Wikileaks Founder Targets Clinton’s Saudi Connection In Scathing Interview

Saudi Foreign Minister Prince Saud Al-Faisal, right, U.S. Secretary of State Hillary Clinton, center, and Kuwaiti Foreign Minister Sheikh Sabah Khaled al-Hamad Al-Sabah, left, stand together prior to a group photo

Saudi Foreign Minister Prince Saud Al-Faisal, right, U.S. Secretary of State Hillary Clinton, center, and Kuwaiti Foreign Minister Sheikh Sabah Khaled al-Hamad Al-Sabah, left, stand together prior to a group photo before a US- Gulf Cooperation Council forum at the Gulf Cooperation Council Secretariat in Riyadh, Saudi Arabia, Saturday, March 31, 2012.

Last week, Julian Assange, Editor-In-Chief of WikiLeaks, sat down with John Pilger, Australian journalist and filmmaker, for what is arguably Assange’s most provocative interview ever. During the interview, Assange expounded on the thousands of Clinton emails WikiLeaks has released this past year, highlighting the findings that he personally found to be most significant. According to Assange, the most significant emails in the entire collection involve Clinton’s connections to Saudi Arabia and Qatar who she knew were funding the Islamic State and other radical jihadist groups in the Middle East. Despite this, Clinton accepted millions of dollars via the Clinton Foundation from these very same countries, often demanding payments of millions of dollars for access to her and her husband.

Emails showed that a Qatari representative was given five minutes with Bill Clinton for a million dollars, while Hillary was paid twelve million dollars to attend a party hosted by the Moroccan government. Pilger remarked that the fact that “the notorious terrorist group called ISIL or ISIS is created largely with money from the very people who are giving money to the Clinton Foundation” was an “extraordinary” revelation.

The interview was also full of other scathing remarks against Clinton and her past crimes. However, Assange said that he personally feels “quite sorry for Hillary Clinton as a person” because she seems to have been “eaten alive by [her] ambitions, tormented literally to the point where [she became] sick.” He went on to say that Clinton is a “central cog” of the establishment, surviving as a point of connection between the Intelligence community, Wall Street, the State Department, and wealthy foreign donors like Saudi Arabia. Assange then highlighted another significant revelation from the Podesta emails, which exposed that Obama’s 2008 cabinet had been hand-picked by Citibank, one of the world’s largest banks.

Assange also responded to allegations that WikiLeaks is working on behalf of the Russians to support Clinton’s opponent Donald Trump. In response, he argued that Trump “would not be permitted to win” as the “establishment,” which includes the big banks, intelligence agencies, arms companies, foreign money, the media, and even journalists themselves, are “all united behind Hillary Clinton.” Assange then confirmed what many had already suspected, that Russia was not the source of the leaks and that Clinton’s accusations to the contrary were nothing more than “neo-McCarthy hysteria.” He reminded viewers that WikiLeaks has published 800,000 documents related to the Russian government, most of which are critical, proving that neither WikiLeaks nor Assange has any kind of relationship to the country.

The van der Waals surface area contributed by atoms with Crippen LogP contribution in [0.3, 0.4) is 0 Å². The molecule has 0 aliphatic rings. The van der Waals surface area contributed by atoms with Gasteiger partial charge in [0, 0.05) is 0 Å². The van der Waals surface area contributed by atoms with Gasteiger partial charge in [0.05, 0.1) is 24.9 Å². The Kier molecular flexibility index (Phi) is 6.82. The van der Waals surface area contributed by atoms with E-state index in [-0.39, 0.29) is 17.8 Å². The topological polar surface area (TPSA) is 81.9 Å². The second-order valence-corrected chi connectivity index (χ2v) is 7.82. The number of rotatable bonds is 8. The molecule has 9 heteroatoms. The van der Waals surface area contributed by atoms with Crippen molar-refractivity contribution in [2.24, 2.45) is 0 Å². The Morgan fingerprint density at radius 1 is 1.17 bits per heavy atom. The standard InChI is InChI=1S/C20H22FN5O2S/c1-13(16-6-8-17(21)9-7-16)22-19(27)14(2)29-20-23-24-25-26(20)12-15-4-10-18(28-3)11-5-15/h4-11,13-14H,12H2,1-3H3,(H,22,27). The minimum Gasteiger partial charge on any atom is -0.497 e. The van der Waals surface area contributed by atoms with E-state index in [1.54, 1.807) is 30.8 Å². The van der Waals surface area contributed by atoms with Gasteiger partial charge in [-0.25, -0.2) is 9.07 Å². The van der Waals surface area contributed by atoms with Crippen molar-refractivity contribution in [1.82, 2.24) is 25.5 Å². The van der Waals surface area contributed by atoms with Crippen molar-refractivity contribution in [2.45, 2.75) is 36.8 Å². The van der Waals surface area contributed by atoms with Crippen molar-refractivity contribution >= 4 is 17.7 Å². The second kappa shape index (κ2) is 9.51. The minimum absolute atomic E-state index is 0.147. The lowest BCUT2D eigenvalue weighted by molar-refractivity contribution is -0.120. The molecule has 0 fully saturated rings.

The latter part of the interview revolved almost exclusively around Assange’s asylum in the Ecuadorian Embassy in London. Assange spoke out against the false charges against him, emphasizing the fact that he has never been charged with a crime and that the UN found that he was being “arbitrarily detained” due to US pressure to extradite him. Assange has long feared extradition to the US where he would likely face espionage charges and perhaps the death penalty. Indeed, Julian Assange is one of the most well-known casualties of the US’ horrendous and inexcusable war against whistleblowers. Though US politicians such as President Obama speak of the importance of “freedom of speech,” Assange’s situation, as well as that of Chelsea Manning and Edward Snowden, proves that freedom of speech in the US is only allowed as long as it doesn’t expose the many crimes of the US government.

Watch the interview below:


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This BBSNews article was syndicated from MintPress News, and written by Whitney Webb. Read the original article here.